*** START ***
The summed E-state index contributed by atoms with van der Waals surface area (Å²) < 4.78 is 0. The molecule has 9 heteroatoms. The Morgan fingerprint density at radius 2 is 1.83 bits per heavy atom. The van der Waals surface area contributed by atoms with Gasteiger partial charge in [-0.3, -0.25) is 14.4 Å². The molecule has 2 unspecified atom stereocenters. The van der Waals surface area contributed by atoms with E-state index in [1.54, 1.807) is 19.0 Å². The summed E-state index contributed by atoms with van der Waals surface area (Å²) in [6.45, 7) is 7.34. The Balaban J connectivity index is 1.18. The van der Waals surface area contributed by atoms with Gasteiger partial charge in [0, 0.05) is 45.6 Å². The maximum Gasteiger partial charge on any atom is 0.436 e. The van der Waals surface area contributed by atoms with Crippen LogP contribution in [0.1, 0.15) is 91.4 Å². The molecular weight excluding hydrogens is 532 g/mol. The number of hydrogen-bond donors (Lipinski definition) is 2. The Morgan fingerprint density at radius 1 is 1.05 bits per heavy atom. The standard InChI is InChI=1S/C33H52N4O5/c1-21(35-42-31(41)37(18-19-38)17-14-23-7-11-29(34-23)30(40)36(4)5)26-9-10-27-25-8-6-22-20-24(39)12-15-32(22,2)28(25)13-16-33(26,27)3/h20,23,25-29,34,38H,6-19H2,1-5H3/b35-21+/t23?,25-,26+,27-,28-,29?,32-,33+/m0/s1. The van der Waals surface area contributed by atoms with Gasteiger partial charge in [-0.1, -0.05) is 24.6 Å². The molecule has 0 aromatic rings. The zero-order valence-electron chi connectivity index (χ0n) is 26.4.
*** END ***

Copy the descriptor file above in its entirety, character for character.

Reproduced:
The summed E-state index contributed by atoms with van der Waals surface area (Å²) < 4.78 is 0. The molecule has 9 heteroatoms. The Morgan fingerprint density at radius 2 is 1.83 bits per heavy atom. The van der Waals surface area contributed by atoms with Gasteiger partial charge in [-0.3, -0.25) is 14.4 Å². The molecule has 2 unspecified atom stereocenters. The van der Waals surface area contributed by atoms with E-state index in [1.54, 1.807) is 19.0 Å². The summed E-state index contributed by atoms with van der Waals surface area (Å²) in [6.45, 7) is 7.34. The Balaban J connectivity index is 1.18. The van der Waals surface area contributed by atoms with Gasteiger partial charge in [0, 0.05) is 45.6 Å². The maximum Gasteiger partial charge on any atom is 0.436 e. The van der Waals surface area contributed by atoms with Crippen LogP contribution in [0.1, 0.15) is 91.4 Å². The molecular weight excluding hydrogens is 532 g/mol. The number of hydrogen-bond donors (Lipinski definition) is 2. The Morgan fingerprint density at radius 1 is 1.05 bits per heavy atom. The standard InChI is InChI=1S/C33H52N4O5/c1-21(35-42-31(41)37(18-19-38)17-14-23-7-11-29(34-23)30(40)36(4)5)26-9-10-27-25-8-6-22-20-24(39)12-15-32(22,2)28(25)13-16-33(26,27)3/h20,23,25-29,34,38H,6-19H2,1-5H3/b35-21+/t23?,25-,26+,27-,28-,29?,32-,33+/m0/s1. The van der Waals surface area contributed by atoms with Gasteiger partial charge in [-0.1, -0.05) is 24.6 Å². The molecule has 0 aromatic rings. The zero-order valence-electron chi connectivity index (χ0n) is 26.4.